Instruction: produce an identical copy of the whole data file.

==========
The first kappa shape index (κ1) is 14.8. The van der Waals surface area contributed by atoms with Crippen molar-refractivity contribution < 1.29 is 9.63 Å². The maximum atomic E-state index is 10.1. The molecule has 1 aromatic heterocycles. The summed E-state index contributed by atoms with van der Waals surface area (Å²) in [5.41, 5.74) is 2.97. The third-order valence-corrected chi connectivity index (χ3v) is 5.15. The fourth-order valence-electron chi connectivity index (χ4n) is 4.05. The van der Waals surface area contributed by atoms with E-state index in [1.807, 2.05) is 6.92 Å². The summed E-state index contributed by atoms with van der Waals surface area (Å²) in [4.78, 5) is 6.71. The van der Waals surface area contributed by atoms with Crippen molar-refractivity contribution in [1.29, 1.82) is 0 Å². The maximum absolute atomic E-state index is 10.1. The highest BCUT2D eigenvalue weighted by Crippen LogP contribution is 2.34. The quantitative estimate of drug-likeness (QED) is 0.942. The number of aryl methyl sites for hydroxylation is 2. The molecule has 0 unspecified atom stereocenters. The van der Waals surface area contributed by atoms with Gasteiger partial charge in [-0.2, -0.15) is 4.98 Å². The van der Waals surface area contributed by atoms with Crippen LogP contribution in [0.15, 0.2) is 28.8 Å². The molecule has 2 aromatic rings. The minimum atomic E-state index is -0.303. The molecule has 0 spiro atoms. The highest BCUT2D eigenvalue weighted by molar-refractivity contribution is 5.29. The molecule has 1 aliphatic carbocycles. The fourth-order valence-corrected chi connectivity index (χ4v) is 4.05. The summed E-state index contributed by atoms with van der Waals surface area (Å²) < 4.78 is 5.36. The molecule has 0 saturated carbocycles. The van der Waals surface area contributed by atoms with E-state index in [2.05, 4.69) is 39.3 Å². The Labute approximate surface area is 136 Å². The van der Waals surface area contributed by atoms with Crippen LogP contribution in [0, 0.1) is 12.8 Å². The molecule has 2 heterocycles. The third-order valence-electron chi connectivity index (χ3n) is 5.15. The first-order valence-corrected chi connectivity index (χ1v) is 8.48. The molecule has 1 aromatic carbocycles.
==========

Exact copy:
The first kappa shape index (κ1) is 14.8. The van der Waals surface area contributed by atoms with Crippen molar-refractivity contribution < 1.29 is 9.63 Å². The maximum atomic E-state index is 10.1. The molecule has 1 aromatic heterocycles. The summed E-state index contributed by atoms with van der Waals surface area (Å²) in [5.41, 5.74) is 2.97. The third-order valence-corrected chi connectivity index (χ3v) is 5.15. The fourth-order valence-electron chi connectivity index (χ4n) is 4.05. The van der Waals surface area contributed by atoms with E-state index in [1.807, 2.05) is 6.92 Å². The summed E-state index contributed by atoms with van der Waals surface area (Å²) in [4.78, 5) is 6.71. The van der Waals surface area contributed by atoms with Crippen molar-refractivity contribution in [1.29, 1.82) is 0 Å². The maximum absolute atomic E-state index is 10.1. The highest BCUT2D eigenvalue weighted by Crippen LogP contribution is 2.34. The quantitative estimate of drug-likeness (QED) is 0.942. The number of aryl methyl sites for hydroxylation is 2. The molecule has 0 unspecified atom stereocenters. The van der Waals surface area contributed by atoms with Gasteiger partial charge in [-0.2, -0.15) is 4.98 Å². The van der Waals surface area contributed by atoms with Crippen LogP contribution in [0.15, 0.2) is 28.8 Å². The molecule has 2 aromatic rings. The minimum atomic E-state index is -0.303. The molecule has 0 spiro atoms. The highest BCUT2D eigenvalue weighted by molar-refractivity contribution is 5.29. The molecule has 1 aliphatic carbocycles. The fourth-order valence-corrected chi connectivity index (χ4v) is 4.05. The summed E-state index contributed by atoms with van der Waals surface area (Å²) < 4.78 is 5.36. The molecule has 0 saturated carbocycles. The van der Waals surface area contributed by atoms with E-state index in [2.05, 4.69) is 39.3 Å². The Labute approximate surface area is 136 Å². The van der Waals surface area contributed by atoms with Crippen LogP contribution in [0, 0.1) is 12.8 Å². The molecule has 2 heterocycles. The third-order valence-electron chi connectivity index (χ3n) is 5.15. The first-order valence-corrected chi connectivity index (χ1v) is 8.48. The molecule has 1 aromatic carbocycles.